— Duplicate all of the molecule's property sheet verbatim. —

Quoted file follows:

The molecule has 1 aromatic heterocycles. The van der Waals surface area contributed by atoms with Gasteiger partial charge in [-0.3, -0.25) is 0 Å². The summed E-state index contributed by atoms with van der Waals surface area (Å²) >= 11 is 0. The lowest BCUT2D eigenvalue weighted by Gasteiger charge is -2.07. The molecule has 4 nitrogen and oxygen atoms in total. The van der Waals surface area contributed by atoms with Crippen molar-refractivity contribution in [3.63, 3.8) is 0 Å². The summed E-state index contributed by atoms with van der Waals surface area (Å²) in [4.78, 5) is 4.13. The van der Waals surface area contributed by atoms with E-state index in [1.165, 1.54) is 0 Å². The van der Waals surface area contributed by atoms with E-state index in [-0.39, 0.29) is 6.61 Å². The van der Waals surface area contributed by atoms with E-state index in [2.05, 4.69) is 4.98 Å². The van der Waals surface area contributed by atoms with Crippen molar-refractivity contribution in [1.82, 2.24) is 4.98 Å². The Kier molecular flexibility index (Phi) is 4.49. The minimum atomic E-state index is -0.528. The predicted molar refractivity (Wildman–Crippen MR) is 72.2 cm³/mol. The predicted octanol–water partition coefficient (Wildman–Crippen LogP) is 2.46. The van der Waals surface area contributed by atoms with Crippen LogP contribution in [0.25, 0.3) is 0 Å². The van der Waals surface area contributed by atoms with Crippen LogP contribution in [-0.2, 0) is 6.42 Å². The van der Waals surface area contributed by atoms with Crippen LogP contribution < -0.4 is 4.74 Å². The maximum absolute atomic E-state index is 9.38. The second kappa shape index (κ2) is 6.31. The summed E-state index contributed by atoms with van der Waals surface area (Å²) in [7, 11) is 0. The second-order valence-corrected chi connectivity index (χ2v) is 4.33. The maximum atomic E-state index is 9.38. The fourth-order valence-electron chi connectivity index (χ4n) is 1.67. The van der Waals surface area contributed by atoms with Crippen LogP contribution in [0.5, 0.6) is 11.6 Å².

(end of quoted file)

The molecule has 1 aromatic heterocycles. The van der Waals surface area contributed by atoms with Gasteiger partial charge in [-0.3, -0.25) is 0 Å². The summed E-state index contributed by atoms with van der Waals surface area (Å²) >= 11 is 0. The lowest BCUT2D eigenvalue weighted by Gasteiger charge is -2.07. The molecule has 4 nitrogen and oxygen atoms in total. The van der Waals surface area contributed by atoms with Crippen molar-refractivity contribution in [3.63, 3.8) is 0 Å². The summed E-state index contributed by atoms with van der Waals surface area (Å²) in [4.78, 5) is 4.13. The van der Waals surface area contributed by atoms with E-state index in [1.165, 1.54) is 0 Å². The van der Waals surface area contributed by atoms with E-state index in [-0.39, 0.29) is 6.61 Å². The van der Waals surface area contributed by atoms with E-state index in [2.05, 4.69) is 4.98 Å². The van der Waals surface area contributed by atoms with Crippen molar-refractivity contribution in [1.82, 2.24) is 4.98 Å². The Kier molecular flexibility index (Phi) is 4.49. The minimum atomic E-state index is -0.528. The predicted molar refractivity (Wildman–Crippen MR) is 72.2 cm³/mol. The predicted octanol–water partition coefficient (Wildman–Crippen LogP) is 2.46. The van der Waals surface area contributed by atoms with Crippen LogP contribution in [0.25, 0.3) is 0 Å². The van der Waals surface area contributed by atoms with Crippen LogP contribution in [-0.2, 0) is 6.42 Å². The van der Waals surface area contributed by atoms with Crippen LogP contribution < -0.4 is 4.74 Å². The maximum absolute atomic E-state index is 9.38. The second kappa shape index (κ2) is 6.31. The summed E-state index contributed by atoms with van der Waals surface area (Å²) in [7, 11) is 0. The second-order valence-corrected chi connectivity index (χ2v) is 4.33. The maximum atomic E-state index is 9.38. The fourth-order valence-electron chi connectivity index (χ4n) is 1.67. The van der Waals surface area contributed by atoms with Crippen LogP contribution in [0.5, 0.6) is 11.6 Å².